2.3 Methodological issues

The selection of firm-specific events is influenced by the ability to gather adequate event data and relevant precise announcement dates. Additionally, as it is presumably evident from the literature review, insider trading is interchangeably used to describe both reported transactions and illegal insider trading. In the first case, insider trading is supposed to be irrelevant to the studied event. Otherwise, insiders should be prosecuted. The performance of insiders is examined as if it was relevant to the event. By disregarding this anomaly, one can either question the relevance of the results or accept the insinuation that insiders perform disguised transactions through proxies along with the transactions they report.

On the other hand, illegal insider trading has been examined following three approaches. The first one was to examine prosecuted insider trading in regard to a specific security. The second approach was to derive the presence of insider trading by ‘[s]ystematic abnormal movements’ (Keown and Pikerton [1981], p. 855) before the public announcement. Finally, the third approach was to examine the impact based on a set of prosecuted insider trading cases. In fact, that is what Lisa Meulbroek ([1992]) did when she studied a set of 183 ‘insider trading episodes’ spanning a 15-year period from 1974 to 1989.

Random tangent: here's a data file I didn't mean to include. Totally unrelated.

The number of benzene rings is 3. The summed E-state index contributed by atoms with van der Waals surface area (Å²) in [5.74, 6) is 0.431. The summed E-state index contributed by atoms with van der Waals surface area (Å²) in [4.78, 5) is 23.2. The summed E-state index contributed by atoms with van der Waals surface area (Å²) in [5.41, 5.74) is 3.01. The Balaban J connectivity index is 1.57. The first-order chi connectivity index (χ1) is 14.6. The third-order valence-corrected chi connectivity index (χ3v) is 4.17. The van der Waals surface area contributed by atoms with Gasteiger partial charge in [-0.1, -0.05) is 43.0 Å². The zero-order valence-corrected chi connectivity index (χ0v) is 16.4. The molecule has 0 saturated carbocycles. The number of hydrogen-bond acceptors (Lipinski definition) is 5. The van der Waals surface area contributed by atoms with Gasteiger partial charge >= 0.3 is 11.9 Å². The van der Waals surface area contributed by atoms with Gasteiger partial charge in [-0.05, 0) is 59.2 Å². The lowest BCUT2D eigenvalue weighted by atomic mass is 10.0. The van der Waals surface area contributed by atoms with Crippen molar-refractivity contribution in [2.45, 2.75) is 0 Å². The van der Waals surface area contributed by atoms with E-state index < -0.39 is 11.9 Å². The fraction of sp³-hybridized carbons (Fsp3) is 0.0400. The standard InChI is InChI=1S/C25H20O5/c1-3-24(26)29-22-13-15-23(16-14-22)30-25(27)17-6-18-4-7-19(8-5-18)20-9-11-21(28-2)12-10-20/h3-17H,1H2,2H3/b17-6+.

Another issue that needs to be considered is that the events that may be examined present distinct characteristics. Consequently, results and their interpretation may differ for different types of events. For instance, in an increased earnings announcement, there may be just a few people who might exploit their access to privileged information. On the contrary, in a merger announcement, there may be hundreds of people involved (Keown and Pikerton [1981], p. 857) for a longer period of time. As a result, insider trading activity may be less traceable and extended over a wider time period.

2.4 Research design

A recapitulation of literature review indicates that, first of all, numerous studies have demonstrated that insider trading is a market-wide phenomenon occurring around any, though none could claim every, event that has a significant informational value. Event study methodology seems to be the most frequently used and appropriate method to study insider trading. The Market Model is adequate in evaluating the abnormal performance due to a specific event and subsequently insider trading around this event (see Fama [1991]; MacKinlay [1997]; Meulbroek [1992]).

Events having a positive effect on stock performance are expected to have different characteristics than those having a negative effect. Moreover, some events have a greater impact than others (Meulbroek [1992]). As a result, it was decided to narrow the scope of the Event Detection process, which will be later analyzed, focusing on events having a positive impact on stock performance beyond a predefined benchmark.

Research is conceptually divided into four processes: Dataset Construction, Insider Trading Observation process, Insider Trading Observation Evaluation and Event Detection Evaluation.

Dataset Construction, including data selection, retrieval, cleansing and manipulation, is presented first. Market Model parameters are then estimated using the Athens Stock Exchange General Index (GI) as a proxy for normal performance. At the end of this process a data view is prepared to be used further on.